Venue: Sydney Opera House (Sydney NSW), Aug 19 – Sep 18, 2015
Playwright: William Shakespeare
Director: John Bell
Cast: Robert Alexander, Matthew Backer, Felix Gentle, Brian Lipson, Arky Michael, Hazem Shammas, Maeliosa Stafford, Damien Strouthos, Eloise Winestock
Image by Prudence Upton
Shakespeare’s fantastical masterpiece The Tempest, with all its mystique and magic, is almost an allegory for the transportative and imaginary qualities of the world of theatre. On Prospero’s island, anything can happen, and on the stage, it is precisely that boundless unpredictability that makes it a special, and for many, sacred space. Whether it is the stories of everyday that are being presented, or manifesting scenarios beyond the wildest of dreams, theatre has the ability to provide something extraordinary to all its participants.
Like Prospero abandoning the magical arts at the play’s end, John Bell directs his last production with this rendition of The Tempest. The cast he has amassed is an impressive one, and Bell’s extensive acting background is clear to see, in the fascinating and intricate characters being brought to life. Every player is detailed, energetic and palpably present, yet the resultant show is oddly placid. Themes of the text fail to resonate. Ideas such as the distinctions we draw between nations, between nature and civilisation, between freedom and confinement, struggle to find illumination, even though their presences in modern life remain relevant. Exoticism is explored well in the show, but its sense of adventurous fantasy is not always established with sufficient dynamism. Music by Alan John and sound design by Nate Edmondson are outstanding features; helping to drive the production through atmospheric transformations and exquisite moments of ethereality. Less successful are its visual elements that seem to lack whimsy and ambition. The story being told is celestial and outlandish, but what we see is staid and dated. Even exits and entrances are awkwardly managed to accommodate the inconvenient access to stage wings of the uninspired set.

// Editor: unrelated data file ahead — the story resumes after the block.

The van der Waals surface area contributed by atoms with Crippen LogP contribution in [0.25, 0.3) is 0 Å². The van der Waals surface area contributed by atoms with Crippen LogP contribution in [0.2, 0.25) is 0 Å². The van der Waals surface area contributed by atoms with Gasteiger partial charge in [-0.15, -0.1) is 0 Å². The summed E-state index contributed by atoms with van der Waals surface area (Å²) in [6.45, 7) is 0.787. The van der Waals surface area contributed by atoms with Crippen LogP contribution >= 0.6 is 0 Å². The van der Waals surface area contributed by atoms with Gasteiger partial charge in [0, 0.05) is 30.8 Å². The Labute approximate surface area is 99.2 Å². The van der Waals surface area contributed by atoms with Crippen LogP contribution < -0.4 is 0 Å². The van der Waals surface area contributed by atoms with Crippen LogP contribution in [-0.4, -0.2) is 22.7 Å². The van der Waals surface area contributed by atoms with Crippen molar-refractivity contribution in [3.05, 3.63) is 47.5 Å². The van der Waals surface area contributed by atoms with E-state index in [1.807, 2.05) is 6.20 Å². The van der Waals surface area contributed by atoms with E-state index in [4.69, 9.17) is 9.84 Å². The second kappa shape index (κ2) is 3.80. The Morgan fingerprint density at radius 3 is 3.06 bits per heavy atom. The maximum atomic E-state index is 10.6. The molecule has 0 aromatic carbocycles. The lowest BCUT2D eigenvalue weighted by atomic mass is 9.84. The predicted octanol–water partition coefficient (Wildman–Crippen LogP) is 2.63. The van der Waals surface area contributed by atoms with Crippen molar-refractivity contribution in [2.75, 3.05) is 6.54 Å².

Prospero is played by Brian Lipson, whose nuanced and vibrant performance provides sustenance for the entire plot, and whose sharp focus keeps us compelled. The production suffers from an overall lack of poignancy, but Lipson depicts emotions with gravitas and complexity that assist with some level of audience identification. Arky Michael and Hazem Shammas are a show-stealing couple whose mischievous antics are a persistent source of amusement. They create some of the most memorable sequences with brilliantly broad comedic interpretations of their dual roles (Michael plays Sebastian and Trinculo, and Shammas is Antonio and Stephano), captivating us with what looks to be an updated, and improved, Laurel and Hardy act.
The story is about kingdoms, sorcery, and heavenly creatures, but the show does not bear the majesty of the famed text. With its delicate and sincere approach, it is easy to be disappointed by the production’s simplicity, even though the thoroughness of its thespian executions are evident. William Shakespeare’s imagination is a genius that is unparalleled, and it seems that our meagre capacities in the dark auditorium requires greater facilitation, in order to achieve the same vision he had intended.